Fake News and Cyber Propaganda: The Use and Abuse of Social Media

Fake News and Cyber Propaganda: The Use and Abuse of Social Media View Fake News and Cyber Propaganda: The Use and Abuse of Social Media

By Lion Gu, Vladimir Kropotov, and Fyodor Yarochkin (Senior Threat Researchers)
Jonathan Leopando, John Estialbo (Contributors)

When the term “fake news” comes up, people usually think of social media posts with rather fantastic, implausible stories. While posts shared on social media is its most visible aspect, there is so much more to fake news than exaggerated article titles on social media feeds.

Fake News and Cyber Propaganda

Fake news may seem new, but the platform used is the only new thing about it. Propaganda has been around for centuries, and the internet is only the latest means of communication to be abused to spread lies and misinformation.

The fire triangle represents the three elements a fire needs to burn: oxygen, heat, and a fuel. Similarly, fake news requires three different items to succeed. These collectively represent the Fake News Triangle: without any one of these factors, it is unable to spread and reach its target audience.

Figure 1. The Fake News Triangle

The first requirement: tools and services for manipulating and spreading the message across relevant social media networks, many of which are sold in various online communities from across the globe. A wide variety of tools and services are available; some are relatively simple (paid likes/followers, etc.), while some are more unusual—some services promise to stuff online polls, while some force site owners to take down stories. In any case, the tools and services for social media promotion are readily available, both inside and outside the underground scene.

Of course, for these tools to be of any use, social networks have to exist as a platform for spreading propaganda. With people spending more time on these sites as a way to get the latest news and information, their importance in spreading fake news cannot be underestimated. However, there’s a difference between simply posting propaganda and actually turning it into something that the target audience consumes. We show what kinds of techniques are used by spammers in order to lure users into viewing their stories.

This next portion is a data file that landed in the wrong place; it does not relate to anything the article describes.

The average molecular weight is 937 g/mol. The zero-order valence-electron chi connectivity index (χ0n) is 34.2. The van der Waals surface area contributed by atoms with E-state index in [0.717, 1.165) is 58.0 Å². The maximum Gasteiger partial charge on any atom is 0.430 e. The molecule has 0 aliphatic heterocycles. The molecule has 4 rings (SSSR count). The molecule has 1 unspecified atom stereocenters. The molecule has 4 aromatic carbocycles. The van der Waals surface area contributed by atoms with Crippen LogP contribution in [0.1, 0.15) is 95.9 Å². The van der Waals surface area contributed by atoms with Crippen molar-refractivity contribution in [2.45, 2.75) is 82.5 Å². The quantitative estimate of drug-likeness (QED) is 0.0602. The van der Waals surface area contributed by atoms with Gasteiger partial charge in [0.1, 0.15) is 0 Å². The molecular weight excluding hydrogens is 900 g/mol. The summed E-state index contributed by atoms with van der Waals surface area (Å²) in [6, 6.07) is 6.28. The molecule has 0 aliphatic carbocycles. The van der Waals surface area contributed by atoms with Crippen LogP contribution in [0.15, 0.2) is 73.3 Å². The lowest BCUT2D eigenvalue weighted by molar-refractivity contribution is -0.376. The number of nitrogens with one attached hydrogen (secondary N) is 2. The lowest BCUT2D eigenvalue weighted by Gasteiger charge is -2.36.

Studying social media also gives us a view of the relationships between bots and the recipients of social media promotion on Twitter. This gives us an idea of the scope and organization of the campaigns that attempt to manipulate public opinion.

Finally, propaganda campaign always comes with the question: why. We discuss the motivations behind fake news: sometimes it’s simply a desire for monetary gain via advertising. In other cases, the goals can vary from the criminal to the political. Regardless of the motive, the success of any propaganda campaign will ultimately be based on how much it affects the real world.

Case Studies

To show the effectivity of these campaigns, our paper includes various case studies that show how various actors would use tools for spreading fake news for their own ends. Our case studies include:

The specific tools for each campaign are not particularly different—bought followers/fans, likes, reposts, comments, videos. Some campaigns may find it worthwhile to buy “high quality” versions of these products, which are theoretically harder to detect by the social media networks.

Figures 2-4. Various uses of fake news


Governments, companies, and users are all waking up to how serious public opinion manipulation—as manifested in “fake news”—can be.

Governments are starting to recognize that fake news is something that must be actively fought. Various government agencies are now setting up services to debunk stories that they consider to be false. They are also considering imposing regulations and punishing sites that do publish misinformation.

The targets of these new regulations would include social networking services. This would make fake news very bad for business indeed, and so they’re taking steps to fight it. The steps being taken include the suspension of bot/suspicious accounts, adding features to allow users to report fake news, and hiring more personnel to help deal with these reports.

In the end, however, it comes down to educated users. Our paper discusses some of the signs of fake news, in the hope that readers will be able to determine for themselves how to spot fake news. Our paper also discusses the psychology of fake news—what makes these campaigns work and how they’re able to convince people—in the hope that awareness of these techniques will empower readers to resist them.

For more details on the aspects of fake news and cyber-propaganda, read the research paper: The Fake News Machine: How Propagandists Abuse the Internet and Manipulate the Public.


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